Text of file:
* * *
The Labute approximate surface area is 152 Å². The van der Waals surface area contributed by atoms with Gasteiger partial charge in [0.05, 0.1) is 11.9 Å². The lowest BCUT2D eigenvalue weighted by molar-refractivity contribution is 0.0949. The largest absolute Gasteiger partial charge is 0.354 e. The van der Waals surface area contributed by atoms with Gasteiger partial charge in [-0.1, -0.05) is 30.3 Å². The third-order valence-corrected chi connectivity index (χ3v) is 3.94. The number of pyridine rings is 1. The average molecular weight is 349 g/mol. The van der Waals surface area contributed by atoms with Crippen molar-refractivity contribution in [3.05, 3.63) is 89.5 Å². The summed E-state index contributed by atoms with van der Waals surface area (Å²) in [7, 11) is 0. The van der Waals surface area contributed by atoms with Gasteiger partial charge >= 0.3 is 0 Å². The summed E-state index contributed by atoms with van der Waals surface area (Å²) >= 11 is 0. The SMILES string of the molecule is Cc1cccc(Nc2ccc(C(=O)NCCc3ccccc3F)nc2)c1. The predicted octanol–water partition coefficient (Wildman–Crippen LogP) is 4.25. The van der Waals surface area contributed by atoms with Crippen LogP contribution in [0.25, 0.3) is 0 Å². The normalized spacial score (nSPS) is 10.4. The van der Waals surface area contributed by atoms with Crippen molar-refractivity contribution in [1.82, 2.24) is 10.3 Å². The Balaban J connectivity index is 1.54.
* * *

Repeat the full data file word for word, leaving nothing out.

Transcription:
The Labute approximate surface area is 152 Å². The van der Waals surface area contributed by atoms with Gasteiger partial charge in [0.05, 0.1) is 11.9 Å². The lowest BCUT2D eigenvalue weighted by molar-refractivity contribution is 0.0949. The largest absolute Gasteiger partial charge is 0.354 e. The van der Waals surface area contributed by atoms with Gasteiger partial charge in [-0.1, -0.05) is 30.3 Å². The third-order valence-corrected chi connectivity index (χ3v) is 3.94. The number of pyridine rings is 1. The average molecular weight is 349 g/mol. The van der Waals surface area contributed by atoms with Crippen molar-refractivity contribution in [3.05, 3.63) is 89.5 Å². The summed E-state index contributed by atoms with van der Waals surface area (Å²) in [7, 11) is 0. The van der Waals surface area contributed by atoms with Gasteiger partial charge >= 0.3 is 0 Å². The summed E-state index contributed by atoms with van der Waals surface area (Å²) >= 11 is 0. The SMILES string of the molecule is Cc1cccc(Nc2ccc(C(=O)NCCc3ccccc3F)nc2)c1. The predicted octanol–water partition coefficient (Wildman–Crippen LogP) is 4.25. The van der Waals surface area contributed by atoms with Crippen LogP contribution in [0.25, 0.3) is 0 Å². The normalized spacial score (nSPS) is 10.4. The van der Waals surface area contributed by atoms with Crippen molar-refractivity contribution in [1.82, 2.24) is 10.3 Å². The Balaban J connectivity index is 1.54.